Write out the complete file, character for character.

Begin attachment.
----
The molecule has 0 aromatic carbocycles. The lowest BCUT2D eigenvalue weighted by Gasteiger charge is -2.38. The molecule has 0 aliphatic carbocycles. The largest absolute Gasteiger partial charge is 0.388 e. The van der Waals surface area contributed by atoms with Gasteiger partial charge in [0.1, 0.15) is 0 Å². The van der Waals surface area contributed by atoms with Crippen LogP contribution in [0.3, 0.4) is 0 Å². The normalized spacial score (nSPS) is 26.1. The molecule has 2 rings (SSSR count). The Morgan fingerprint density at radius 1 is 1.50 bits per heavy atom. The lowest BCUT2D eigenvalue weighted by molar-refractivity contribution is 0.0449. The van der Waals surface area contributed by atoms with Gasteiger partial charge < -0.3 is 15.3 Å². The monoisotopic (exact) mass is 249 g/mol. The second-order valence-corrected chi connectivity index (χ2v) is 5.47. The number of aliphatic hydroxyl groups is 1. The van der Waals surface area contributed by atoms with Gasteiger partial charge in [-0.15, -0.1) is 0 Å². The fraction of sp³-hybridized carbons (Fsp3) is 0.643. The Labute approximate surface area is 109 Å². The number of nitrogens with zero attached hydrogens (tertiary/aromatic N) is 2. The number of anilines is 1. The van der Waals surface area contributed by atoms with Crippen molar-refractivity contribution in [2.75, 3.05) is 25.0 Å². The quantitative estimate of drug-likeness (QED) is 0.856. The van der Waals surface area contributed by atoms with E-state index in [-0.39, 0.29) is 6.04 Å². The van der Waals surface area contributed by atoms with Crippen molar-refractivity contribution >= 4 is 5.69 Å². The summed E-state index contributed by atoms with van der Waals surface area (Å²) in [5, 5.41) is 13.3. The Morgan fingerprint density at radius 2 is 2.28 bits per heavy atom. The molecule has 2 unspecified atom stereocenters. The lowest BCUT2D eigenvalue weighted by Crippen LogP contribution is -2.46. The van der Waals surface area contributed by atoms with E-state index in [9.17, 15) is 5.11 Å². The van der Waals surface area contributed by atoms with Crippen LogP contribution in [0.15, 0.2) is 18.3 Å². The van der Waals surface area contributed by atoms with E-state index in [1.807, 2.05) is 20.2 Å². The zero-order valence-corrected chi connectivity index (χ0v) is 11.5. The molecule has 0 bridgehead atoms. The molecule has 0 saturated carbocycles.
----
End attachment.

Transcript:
The molecule has 0 aromatic carbocycles. The lowest BCUT2D eigenvalue weighted by Gasteiger charge is -2.38. The molecule has 0 aliphatic carbocycles. The largest absolute Gasteiger partial charge is 0.388 e. The van der Waals surface area contributed by atoms with Gasteiger partial charge in [0.1, 0.15) is 0 Å². The van der Waals surface area contributed by atoms with Crippen LogP contribution in [0.3, 0.4) is 0 Å². The normalized spacial score (nSPS) is 26.1. The molecule has 2 rings (SSSR count). The Morgan fingerprint density at radius 1 is 1.50 bits per heavy atom. The lowest BCUT2D eigenvalue weighted by molar-refractivity contribution is 0.0449. The van der Waals surface area contributed by atoms with Gasteiger partial charge < -0.3 is 15.3 Å². The monoisotopic (exact) mass is 249 g/mol. The second-order valence-corrected chi connectivity index (χ2v) is 5.47. The number of aliphatic hydroxyl groups is 1. The van der Waals surface area contributed by atoms with Gasteiger partial charge in [-0.15, -0.1) is 0 Å². The fraction of sp³-hybridized carbons (Fsp3) is 0.643. The Labute approximate surface area is 109 Å². The number of nitrogens with zero attached hydrogens (tertiary/aromatic N) is 2. The number of anilines is 1. The van der Waals surface area contributed by atoms with Crippen molar-refractivity contribution in [2.75, 3.05) is 25.0 Å². The quantitative estimate of drug-likeness (QED) is 0.856. The van der Waals surface area contributed by atoms with E-state index in [-0.39, 0.29) is 6.04 Å². The van der Waals surface area contributed by atoms with Crippen molar-refractivity contribution >= 4 is 5.69 Å². The summed E-state index contributed by atoms with van der Waals surface area (Å²) in [5, 5.41) is 13.3. The Morgan fingerprint density at radius 2 is 2.28 bits per heavy atom. The molecule has 2 unspecified atom stereocenters. The lowest BCUT2D eigenvalue weighted by Crippen LogP contribution is -2.46. The van der Waals surface area contributed by atoms with E-state index in [9.17, 15) is 5.11 Å². The van der Waals surface area contributed by atoms with Crippen LogP contribution in [0.15, 0.2) is 18.3 Å². The van der Waals surface area contributed by atoms with E-state index in [1.807, 2.05) is 20.2 Å². The zero-order valence-corrected chi connectivity index (χ0v) is 11.5. The molecule has 0 bridgehead atoms. The molecule has 0 saturated carbocycles.